The Ashwin Willemse saga, despite his sojourn within the Springbok enclave of racism, requires of us to confront our South African reality:
We are a racist society – and in fact, we are a deeply divided society continually using race to ensure we remain divided.
So, while the statutes and the legislative boundaries and borders were removed, the geography and ideological boundaries of apartheid remain intact. Township schools collapsed as people made full use of the new freedoms in order to get their children into the better resourced educational facilities in the better resourced suburbs.
The schools that had upheld the struggles against apartheid repression simply folded and slowly crumbled.
The annual Coca Cola Craven Week, the crown jewel of the South African schools rugby program, pays homage to one of the arch racists of South African rugby history, and ‘black’ parents beam with pride as their children participate in the festivities and rugby matches.
I once interviewed a young ‘black’ player about the legacy of Danie Craven – and his response was: “I would like to thank Danie Craven for this opportunity.” History seems to have a peculiar ambiguity in South African sport. Beyond the framework of the projected image of South African sport, specifically rugby, is the horrible reality of a failed social experiment: It should be noted that life is about much more than the outcome of a rugby match, it’s about much more than the ranking place of a rugby team, life is about much more than the skin colour of the captain of a rugby team.
Life is about improving the lives of your fellow citizens and this cannot be achieved if you continually support the systems of suppression of which the elite sports system forms an integral and vital part.
In essence, the standard of excellence in rugby has been accepted as being the Springbok standard, systematically ordained by the very liberators we praise as they crippled the township sports structures in their efforts to liberate elite sport.
The systems that were prevalent within the townships, promoting egalitarianism, equality, social empathy, striving for social justice and political awareness through sport, were considered inferior to the apartheid systems of elitism.
Sport, which was employed in the townships to encourage social cohesion and grassroots patriotism, became the tools of deception. Naspers, which was established by JBM Hertzog in 1915, gained televisual control of all rugby shortly after the final whistle blew in the 1995 Rugby World Cup final.
Unification in rugby was a ruse to garner support of marginalized communities, promising much and delivering nothing. The rich histories of township clubs and structures were superfluous to the brand needs of the Springbok system and were simply discarded. Using ‘black’ faces, the Springbok was remade and repackaged as a symbol of unity and social cohesion, despite the protestations of every fibre of its DNA.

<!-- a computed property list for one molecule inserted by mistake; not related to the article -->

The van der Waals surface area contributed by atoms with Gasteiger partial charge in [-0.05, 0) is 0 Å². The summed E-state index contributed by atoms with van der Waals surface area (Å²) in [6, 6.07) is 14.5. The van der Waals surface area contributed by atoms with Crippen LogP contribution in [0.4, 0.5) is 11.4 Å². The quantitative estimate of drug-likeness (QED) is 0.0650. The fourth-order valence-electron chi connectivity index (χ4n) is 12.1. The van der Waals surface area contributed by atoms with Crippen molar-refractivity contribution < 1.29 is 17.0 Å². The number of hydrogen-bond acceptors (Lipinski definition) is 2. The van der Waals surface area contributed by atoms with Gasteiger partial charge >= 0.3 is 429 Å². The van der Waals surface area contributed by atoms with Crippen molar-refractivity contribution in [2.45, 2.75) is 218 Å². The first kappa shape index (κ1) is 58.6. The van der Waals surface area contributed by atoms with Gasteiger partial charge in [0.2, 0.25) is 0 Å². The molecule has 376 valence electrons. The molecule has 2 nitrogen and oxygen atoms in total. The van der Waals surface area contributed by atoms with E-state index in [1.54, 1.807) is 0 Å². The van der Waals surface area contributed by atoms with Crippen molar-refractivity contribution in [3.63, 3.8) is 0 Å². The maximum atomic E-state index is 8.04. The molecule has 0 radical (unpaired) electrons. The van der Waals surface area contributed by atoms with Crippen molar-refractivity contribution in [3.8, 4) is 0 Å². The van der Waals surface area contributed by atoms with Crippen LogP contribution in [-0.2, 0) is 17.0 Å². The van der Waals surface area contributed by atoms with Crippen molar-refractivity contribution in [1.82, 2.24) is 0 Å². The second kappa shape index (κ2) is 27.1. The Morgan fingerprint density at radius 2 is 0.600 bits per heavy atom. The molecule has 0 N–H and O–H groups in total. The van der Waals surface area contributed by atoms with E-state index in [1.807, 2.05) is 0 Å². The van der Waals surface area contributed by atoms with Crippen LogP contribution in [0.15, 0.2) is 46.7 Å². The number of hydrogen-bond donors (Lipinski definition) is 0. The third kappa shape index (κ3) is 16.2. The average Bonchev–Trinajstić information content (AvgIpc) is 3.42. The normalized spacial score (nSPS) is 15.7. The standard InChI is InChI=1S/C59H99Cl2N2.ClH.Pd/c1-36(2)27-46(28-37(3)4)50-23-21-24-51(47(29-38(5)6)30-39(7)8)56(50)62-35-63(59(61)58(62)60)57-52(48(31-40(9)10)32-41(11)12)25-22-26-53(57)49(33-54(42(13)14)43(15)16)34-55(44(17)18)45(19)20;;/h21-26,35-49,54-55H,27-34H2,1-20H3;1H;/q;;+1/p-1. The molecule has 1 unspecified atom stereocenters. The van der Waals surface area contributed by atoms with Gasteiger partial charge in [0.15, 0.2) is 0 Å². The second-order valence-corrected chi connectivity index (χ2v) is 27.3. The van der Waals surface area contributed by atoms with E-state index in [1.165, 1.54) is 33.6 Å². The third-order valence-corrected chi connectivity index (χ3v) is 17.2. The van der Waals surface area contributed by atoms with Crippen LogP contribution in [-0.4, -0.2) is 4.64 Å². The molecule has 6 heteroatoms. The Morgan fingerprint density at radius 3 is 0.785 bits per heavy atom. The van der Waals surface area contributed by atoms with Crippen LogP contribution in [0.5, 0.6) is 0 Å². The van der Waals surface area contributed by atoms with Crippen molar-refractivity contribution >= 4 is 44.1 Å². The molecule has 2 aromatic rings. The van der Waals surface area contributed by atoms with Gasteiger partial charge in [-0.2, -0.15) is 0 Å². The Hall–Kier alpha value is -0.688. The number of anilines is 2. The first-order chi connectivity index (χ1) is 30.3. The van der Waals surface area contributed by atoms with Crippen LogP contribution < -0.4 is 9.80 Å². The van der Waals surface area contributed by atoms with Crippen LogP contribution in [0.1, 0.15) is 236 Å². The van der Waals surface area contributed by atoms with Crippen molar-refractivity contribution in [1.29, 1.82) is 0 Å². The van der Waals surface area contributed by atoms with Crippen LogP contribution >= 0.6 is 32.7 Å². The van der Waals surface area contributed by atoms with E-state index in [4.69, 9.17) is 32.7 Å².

Chester Williams adorned the cover of the very first SA Rugby magazine published in April 1995, yet it was only in June of 1996 that the next ‘black’ face appeared – that of Jonah Lomu! In September 1999 Breyton Paulse became the 3rd ‘black’ person to appear on the cover of SA Rugby magazine – 3 covers between April 1995, and September 1999, nogal. The fundamental question that needs to addressed should be: what was the nature of the system that allowed for the systemic exclusion of the vast majority of the population from the very system that privileged the Springbok?
In a society such as South Africa where apartheid geography, and the apartheid economic eco-system is still fully intact, the use of ‘black’ faces in ‘white’ spaces becomes a necessary evil. It is within this poisonous environment that transformation takes place. Those ‘blacks’ that are deemed worthy of a space within the ‘white’ place have to undergo a process of transformation. The system doesn’t transform, it is incapable of transformation into anything other than what it is.
Those who are transformed are torn away from their social roots, coddled into a new comfort zone, where the stench of the untransformed does not intrude. The Ashwin Willemse incident happened because Ashwin was not transformed. He did not go through the same system as Siya Kolisi or Bryan Habana. Ashwin was an aberration, a shadow of talent and skill from a bad background.
He barked at the system and it is he who is now accused of ingratitude, and it is he who now should apologize. When the system controls you, you do as you are told. “Don’t bark, don’t bite” and of course don’t accuse the system of racism – because there is ample proof in the many television commercials that bracket rugby matches, that racism does not exist. Social cohesion can only happen within a society geared toward cohesion, which South Africa clearly is not. Willemse’s walk out of the Supersport studio is evidence of a lack of cohesion at a sports broadcaster. The Geo Cronje and Quinton Davids incident is evidence of a lack of cohesion within the Springbok camp. The explosion of racial tweets and Facebook posts following the appointment of Siya Kolisi as Springbok captain is evidence of a lack of social cohesion within the social media community.
The Springbok symbol has to be contextualized. It simply cannot continually be presented in a manner that obscures its role in representing apartheid. Ashwin Willemse was spot on when he pointed to Naas Botha and Nick Mallett’s relationship with apartheid. Their sporting knowledge was built on the privileges denied others because of apartheid, and yet they can stand tall because of their Springbok heritage.
History without context is just a nice story and yet the Springbok story is not a nice story at all.